January 16, 2017
Paul Binnie is one of the most famous living contemporary woodblock print artists, with collections admired the world over.
Paul Binnie began creative life as a student of painting and etching at Edinburgh College of Art. As a young graduate, he moved to Paris where his passion for Japanese Ukiyo-e printing (fuelled by a burgeoning collection of Japonisme) led to his decision to migrate to Japan. He knew no Japanese, had little knowledge of the country or its customs, but was determined to submit himself to a life of woodblock printing. Twenty years later, Binnie is one of the most famous living contemporary woodblock print artists, with collections admired the world over.
His traditional style bears a debt to Seki Kenji, with whom Binnie took up an apprenticeship during his first few years in Tokyo. With Kenji, Binnie became practised in the meticulous art of woodblock printing, as well as experimenting in other styles, filling his portfolio with etchings, oil paintings, watercolours, lithographs and prints in the shin hanga style.
Binnie, now south London based, pays tribute to a range of influences, building a collection which nods both to contemporary and ancient Japan, as well as European nineteenth and twentieth century artistic movements. This distinctive blend of styles has led to Binnie's work becoming increasingly popular. But it is not a success which comes lightly. Binnie explains the labour of his art, noting that a typical print will take up to six weeks to realise. In the creation of his current series - a collection which will depict the role of Japanese women throughout the twentieth century - he has devoted several months to a single print. He shows us the calluses the printing process has produced on his hands with a quiet kind of pride.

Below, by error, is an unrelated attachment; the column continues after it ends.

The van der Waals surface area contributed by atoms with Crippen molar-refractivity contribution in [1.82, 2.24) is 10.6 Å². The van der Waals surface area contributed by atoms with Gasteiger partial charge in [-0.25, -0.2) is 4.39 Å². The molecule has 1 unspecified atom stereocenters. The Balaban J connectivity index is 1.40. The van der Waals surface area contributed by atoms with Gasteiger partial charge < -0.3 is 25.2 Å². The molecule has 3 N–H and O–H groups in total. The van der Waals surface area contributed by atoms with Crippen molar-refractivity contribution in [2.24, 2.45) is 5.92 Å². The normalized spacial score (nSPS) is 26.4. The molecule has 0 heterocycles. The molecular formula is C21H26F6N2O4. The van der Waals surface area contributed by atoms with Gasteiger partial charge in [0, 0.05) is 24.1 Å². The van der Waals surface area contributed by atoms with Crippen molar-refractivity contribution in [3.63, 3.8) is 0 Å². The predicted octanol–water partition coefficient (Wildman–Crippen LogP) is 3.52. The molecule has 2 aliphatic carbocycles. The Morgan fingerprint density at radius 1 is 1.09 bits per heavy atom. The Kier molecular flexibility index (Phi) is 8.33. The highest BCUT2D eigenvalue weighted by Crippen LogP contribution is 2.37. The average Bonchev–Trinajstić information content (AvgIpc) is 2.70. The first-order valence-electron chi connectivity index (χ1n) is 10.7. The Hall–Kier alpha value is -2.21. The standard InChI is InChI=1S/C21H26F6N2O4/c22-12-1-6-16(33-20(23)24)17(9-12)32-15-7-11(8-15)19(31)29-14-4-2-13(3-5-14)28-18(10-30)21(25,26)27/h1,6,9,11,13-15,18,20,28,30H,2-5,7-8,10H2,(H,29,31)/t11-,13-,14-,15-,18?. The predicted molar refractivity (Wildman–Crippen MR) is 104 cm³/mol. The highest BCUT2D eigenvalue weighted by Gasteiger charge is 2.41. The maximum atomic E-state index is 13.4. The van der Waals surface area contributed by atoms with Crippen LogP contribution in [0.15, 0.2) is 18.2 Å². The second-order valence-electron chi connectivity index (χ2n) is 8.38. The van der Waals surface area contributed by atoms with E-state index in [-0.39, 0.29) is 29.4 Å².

The subjects to which Binnie has given his focus have ranged from landscapes to skyscapes to single sitting figures. His classical training - with early prints portraying the very traditional subjects of Kabuki and Noh theatre - give his creations an edge lacked by many woodblock printmakers today.